The team was formed in 1997 in response to the area’s broad disinvestment, neighborhood violence, and widespread poverty, Peterson noted. NEAT makes its greatest impact in providing affordable housing redevelopments, and its experience with promoting public spaces made the garden project more doable.
“[NEAT is] the pillar of support in the community that makes this possible,” Vaewsorn said.
To further the impact of its nutritional efforts, however, the group makes sure to engage the children of local families in the gardening process. Carter said the elementary school program, which will move from Macdonough to Wilbert Snow Elementary School this semester, provides a necessary resource to students of low socioeconomic status. At Macdonough especially, a large fraction of students receive free or reduced lunches, so the garden supplements their nutritional education.
“The quality of the food they’re experiencing at school and at home is fairly low,” Carter said. “A lot of the children don’t have exposure to vegetables in many forms, so we’ve actually harvested food from the garden there that they’ve planted and showed them how to cook it. We had a little stir fry.”
Carter has been working with the administration at Snow to set up a curriculum, with lessons about nutrition labels and the values of different processed foods complementing the garden-based activities. At Macdonough, Carter found, the children responded best to hands-on approaches to learning, and the garden fueled their excitement for learning about and caring for plants.
“They really like to get out there and run around through the garden,” Carter said. “For whatever reason, watering became the highlight activity for them; watering and eating, mostly.”
Members of MUG said they were inspired by how engaged community members became in their newly created space.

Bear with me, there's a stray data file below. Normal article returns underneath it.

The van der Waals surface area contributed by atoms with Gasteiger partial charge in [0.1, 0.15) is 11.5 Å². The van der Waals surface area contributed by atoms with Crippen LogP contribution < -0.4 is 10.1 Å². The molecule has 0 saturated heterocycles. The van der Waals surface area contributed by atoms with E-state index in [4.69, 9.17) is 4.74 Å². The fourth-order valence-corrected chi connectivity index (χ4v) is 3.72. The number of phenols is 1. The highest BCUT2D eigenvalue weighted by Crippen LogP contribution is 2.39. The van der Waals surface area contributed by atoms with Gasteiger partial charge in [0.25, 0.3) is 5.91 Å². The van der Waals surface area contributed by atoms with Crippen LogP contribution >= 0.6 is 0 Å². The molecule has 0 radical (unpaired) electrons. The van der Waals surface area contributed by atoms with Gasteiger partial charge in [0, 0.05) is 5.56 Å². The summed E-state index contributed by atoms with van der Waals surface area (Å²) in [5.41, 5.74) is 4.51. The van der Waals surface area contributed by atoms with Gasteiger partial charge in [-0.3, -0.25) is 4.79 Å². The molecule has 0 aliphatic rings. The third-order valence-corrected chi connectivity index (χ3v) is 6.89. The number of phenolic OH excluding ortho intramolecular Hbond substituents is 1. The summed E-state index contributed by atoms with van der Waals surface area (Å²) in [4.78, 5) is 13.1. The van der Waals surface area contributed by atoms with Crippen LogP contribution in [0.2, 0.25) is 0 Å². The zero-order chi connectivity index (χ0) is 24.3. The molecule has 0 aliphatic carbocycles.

“I was most impressed by how much the gardeners cared about the garden individually,” Gerard said.
The volunteer gardeners acted as community leaders, and once the project got off the ground in May, MUG realized it no longer had to intervene in the day-to-day necessities of watering and caring for the plants and common area.
“Our Ferry Street gardeners have more or less taken over the garden,” Carter said. “They’re responsible for running things, and they just let us know if something is not working out well, and we’ll help them with that.”
Especially over the summer, Middletown residents provide the bulk of the garden’s continuing operations.
“[MUG] opened up the space for them to organize themselves,” Vaewsorn said.
The gradual move away from student management further secures the future of the Ferry Street garden and provides encouragement for both MUG and NEAT to search for more abandoned or blighted lots to convert.
“Wesleyan students often do not live in Middletown for the entire year and often leave after they graduate, so it is crucial that the Middletown residents involved have a major stake in the project so that it can be sustainable,” wrote Keren Reichler ’16 in an email to the Argus.
The elementary school programs prove a greater challenge in terms of sustainability. While the Macdonough garden continues to thrive, without the involvement of University students, the educational aspects require outside help.
“The teachers aren’t paid to do these programs, so we have to show up there and provide the manpower,” Carter said.
Now that its roots are planted, MUG plans to branch out. Oza said the group looks to expand its infrastructure by building a small stage or fire pit in the Ferry Street lot. Members also plan to hold more events for the community, including a pickling workshop with the garden’s green tomatoes and a flower-bulb-planting day.
And, of course, MUG strives to pinpoint what the community wants for its garden. So far, the response has been overwhelmingly positive.
“Everybody loves the idea of something that could bring people in a seemingly disparate area together,” Gerard said.